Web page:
World Gynecologic Oncology Day/September 20th


Most cervical cancers are associated with human papillomavirus (HPV). Vaccines are available to help prevent infection by certain types of HPV and some of the cancers linked to those types.

Vaccines can prevent most cases of cervical cancer if given before a girl or woman is exposed to the virus

It also helps protect women against genital warts and rarer HPV-related cancers, such as:

  • anal cancer
  • genital cancers
  • cancers of the head and neck

What is HPV?

HPV is the name given to a very common group of viruses.
There are many types of HPV, some of which are called “high risk” because they’re linked to the development of cancers, such as cervical cancer, anal cancer, genital cancers, and cancers of the head and neck.

Who should be vaccinated against HPV and when?

HPV vaccine produces the strongest immune response in preteens. To work best, the HPV vaccines should be given at age 11 or 12, although it can be given as early as age 9. The vaccines are given in a series of shots.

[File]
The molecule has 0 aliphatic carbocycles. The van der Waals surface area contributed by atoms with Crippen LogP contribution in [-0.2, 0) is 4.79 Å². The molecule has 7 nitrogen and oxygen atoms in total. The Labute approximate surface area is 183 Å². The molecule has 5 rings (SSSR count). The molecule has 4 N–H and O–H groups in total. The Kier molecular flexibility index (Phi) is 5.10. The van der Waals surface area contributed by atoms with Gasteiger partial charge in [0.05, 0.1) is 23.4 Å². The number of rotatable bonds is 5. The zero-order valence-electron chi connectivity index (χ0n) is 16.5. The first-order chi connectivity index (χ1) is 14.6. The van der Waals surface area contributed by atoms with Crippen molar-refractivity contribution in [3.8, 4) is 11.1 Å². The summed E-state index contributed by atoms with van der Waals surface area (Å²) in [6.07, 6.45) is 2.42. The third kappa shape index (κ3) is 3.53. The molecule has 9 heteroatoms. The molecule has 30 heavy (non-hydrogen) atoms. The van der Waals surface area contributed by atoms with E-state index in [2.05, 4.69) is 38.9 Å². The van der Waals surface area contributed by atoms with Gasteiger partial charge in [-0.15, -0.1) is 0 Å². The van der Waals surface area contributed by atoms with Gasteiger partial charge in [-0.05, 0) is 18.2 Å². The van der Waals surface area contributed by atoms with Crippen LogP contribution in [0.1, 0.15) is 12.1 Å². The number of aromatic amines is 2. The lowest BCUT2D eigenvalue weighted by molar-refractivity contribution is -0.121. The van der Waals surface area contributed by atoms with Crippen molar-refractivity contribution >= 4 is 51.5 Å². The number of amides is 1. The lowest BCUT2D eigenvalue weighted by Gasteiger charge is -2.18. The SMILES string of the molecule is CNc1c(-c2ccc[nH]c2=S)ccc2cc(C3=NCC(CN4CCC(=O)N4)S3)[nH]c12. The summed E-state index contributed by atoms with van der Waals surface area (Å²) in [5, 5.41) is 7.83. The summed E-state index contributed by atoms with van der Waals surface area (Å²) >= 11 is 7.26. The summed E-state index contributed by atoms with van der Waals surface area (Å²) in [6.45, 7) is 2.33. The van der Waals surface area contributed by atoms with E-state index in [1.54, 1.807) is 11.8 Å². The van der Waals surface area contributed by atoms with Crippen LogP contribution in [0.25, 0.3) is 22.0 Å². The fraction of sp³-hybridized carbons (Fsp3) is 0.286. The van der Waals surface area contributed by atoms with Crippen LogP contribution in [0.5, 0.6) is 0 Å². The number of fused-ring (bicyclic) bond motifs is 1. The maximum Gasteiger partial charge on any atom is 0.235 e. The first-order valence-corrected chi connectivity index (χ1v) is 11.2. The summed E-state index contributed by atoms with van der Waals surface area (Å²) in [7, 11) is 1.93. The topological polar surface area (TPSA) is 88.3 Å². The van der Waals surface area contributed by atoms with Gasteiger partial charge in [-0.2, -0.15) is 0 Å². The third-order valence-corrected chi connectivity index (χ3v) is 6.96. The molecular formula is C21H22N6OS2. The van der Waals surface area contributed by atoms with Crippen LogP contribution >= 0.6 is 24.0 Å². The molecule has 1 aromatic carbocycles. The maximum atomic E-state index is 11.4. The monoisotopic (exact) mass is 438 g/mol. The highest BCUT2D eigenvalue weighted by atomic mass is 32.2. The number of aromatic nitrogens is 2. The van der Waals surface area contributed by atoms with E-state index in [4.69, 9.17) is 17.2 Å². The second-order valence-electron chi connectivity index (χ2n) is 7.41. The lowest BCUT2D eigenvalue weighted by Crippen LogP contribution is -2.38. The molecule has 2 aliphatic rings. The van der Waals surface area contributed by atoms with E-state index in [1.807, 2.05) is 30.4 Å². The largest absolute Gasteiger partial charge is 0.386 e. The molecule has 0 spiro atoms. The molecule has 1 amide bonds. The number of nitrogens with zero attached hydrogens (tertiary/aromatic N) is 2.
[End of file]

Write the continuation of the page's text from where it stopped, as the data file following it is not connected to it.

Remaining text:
HPV vaccination is also recommended for females and males aged 13 years or older who have not started the vaccines, or who have started but not completed the series.

Who should not get the HPV vaccine?

The HPV vaccine isn’t recommended for pregnant women or people who are moderately or severely ill. Also, people who have severe allergies, including an allergy to yeast or latex, should tell their doctor about their conditions before getting vaccinated.

HPV vaccine and Pap tests

The HPV vaccine isn’t intended to replace Pap tests. Routine screening for cervical cancer through regular Pap tests beginning at age 21 remains an essential part of a woman’s preventive health care.